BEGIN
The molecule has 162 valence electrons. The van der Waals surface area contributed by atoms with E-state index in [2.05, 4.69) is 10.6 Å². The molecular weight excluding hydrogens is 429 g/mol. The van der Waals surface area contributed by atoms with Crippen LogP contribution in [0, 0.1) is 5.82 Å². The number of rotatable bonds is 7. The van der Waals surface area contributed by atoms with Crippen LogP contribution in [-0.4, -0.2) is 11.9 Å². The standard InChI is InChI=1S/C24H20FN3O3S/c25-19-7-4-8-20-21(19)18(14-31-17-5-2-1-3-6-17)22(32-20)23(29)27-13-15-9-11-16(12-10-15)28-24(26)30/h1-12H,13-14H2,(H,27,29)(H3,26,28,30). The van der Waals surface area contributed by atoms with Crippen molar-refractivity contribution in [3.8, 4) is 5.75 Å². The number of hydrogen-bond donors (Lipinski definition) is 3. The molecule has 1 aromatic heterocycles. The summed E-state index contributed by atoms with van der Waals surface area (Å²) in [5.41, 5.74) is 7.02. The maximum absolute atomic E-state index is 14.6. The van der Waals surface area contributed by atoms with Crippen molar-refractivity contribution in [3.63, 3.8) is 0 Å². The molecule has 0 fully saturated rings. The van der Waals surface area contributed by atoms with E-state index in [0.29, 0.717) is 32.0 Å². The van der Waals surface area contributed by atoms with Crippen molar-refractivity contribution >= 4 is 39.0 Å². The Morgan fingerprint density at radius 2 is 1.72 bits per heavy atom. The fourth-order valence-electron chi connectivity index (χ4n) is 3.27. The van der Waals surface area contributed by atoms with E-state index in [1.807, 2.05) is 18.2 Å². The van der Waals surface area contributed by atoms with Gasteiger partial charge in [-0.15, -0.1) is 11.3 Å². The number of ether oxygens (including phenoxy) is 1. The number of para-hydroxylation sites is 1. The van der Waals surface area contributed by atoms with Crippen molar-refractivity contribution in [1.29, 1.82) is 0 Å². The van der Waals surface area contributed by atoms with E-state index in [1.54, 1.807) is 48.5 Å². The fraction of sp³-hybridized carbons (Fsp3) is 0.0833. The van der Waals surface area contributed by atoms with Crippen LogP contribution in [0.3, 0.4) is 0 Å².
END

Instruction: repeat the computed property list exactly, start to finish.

The molecule has 162 valence electrons. The van der Waals surface area contributed by atoms with E-state index in [2.05, 4.69) is 10.6 Å². The molecular weight excluding hydrogens is 429 g/mol. The van der Waals surface area contributed by atoms with Crippen LogP contribution in [0, 0.1) is 5.82 Å². The number of rotatable bonds is 7. The van der Waals surface area contributed by atoms with Crippen LogP contribution in [-0.4, -0.2) is 11.9 Å². The standard InChI is InChI=1S/C24H20FN3O3S/c25-19-7-4-8-20-21(19)18(14-31-17-5-2-1-3-6-17)22(32-20)23(29)27-13-15-9-11-16(12-10-15)28-24(26)30/h1-12H,13-14H2,(H,27,29)(H3,26,28,30). The van der Waals surface area contributed by atoms with Crippen molar-refractivity contribution in [3.8, 4) is 5.75 Å². The number of hydrogen-bond donors (Lipinski definition) is 3. The molecule has 1 aromatic heterocycles. The summed E-state index contributed by atoms with van der Waals surface area (Å²) in [5.41, 5.74) is 7.02. The maximum absolute atomic E-state index is 14.6. The van der Waals surface area contributed by atoms with Crippen molar-refractivity contribution in [3.63, 3.8) is 0 Å². The molecule has 0 fully saturated rings. The van der Waals surface area contributed by atoms with E-state index in [0.29, 0.717) is 32.0 Å². The van der Waals surface area contributed by atoms with Crippen molar-refractivity contribution >= 4 is 39.0 Å². The Morgan fingerprint density at radius 2 is 1.72 bits per heavy atom. The fourth-order valence-electron chi connectivity index (χ4n) is 3.27. The van der Waals surface area contributed by atoms with E-state index in [1.807, 2.05) is 18.2 Å². The van der Waals surface area contributed by atoms with Gasteiger partial charge in [-0.15, -0.1) is 11.3 Å². The number of ether oxygens (including phenoxy) is 1. The number of para-hydroxylation sites is 1. The van der Waals surface area contributed by atoms with Crippen molar-refractivity contribution in [1.29, 1.82) is 0 Å². The van der Waals surface area contributed by atoms with E-state index in [1.54, 1.807) is 48.5 Å². The fraction of sp³-hybridized carbons (Fsp3) is 0.0833. The van der Waals surface area contributed by atoms with Crippen LogP contribution in [0.3, 0.4) is 0 Å².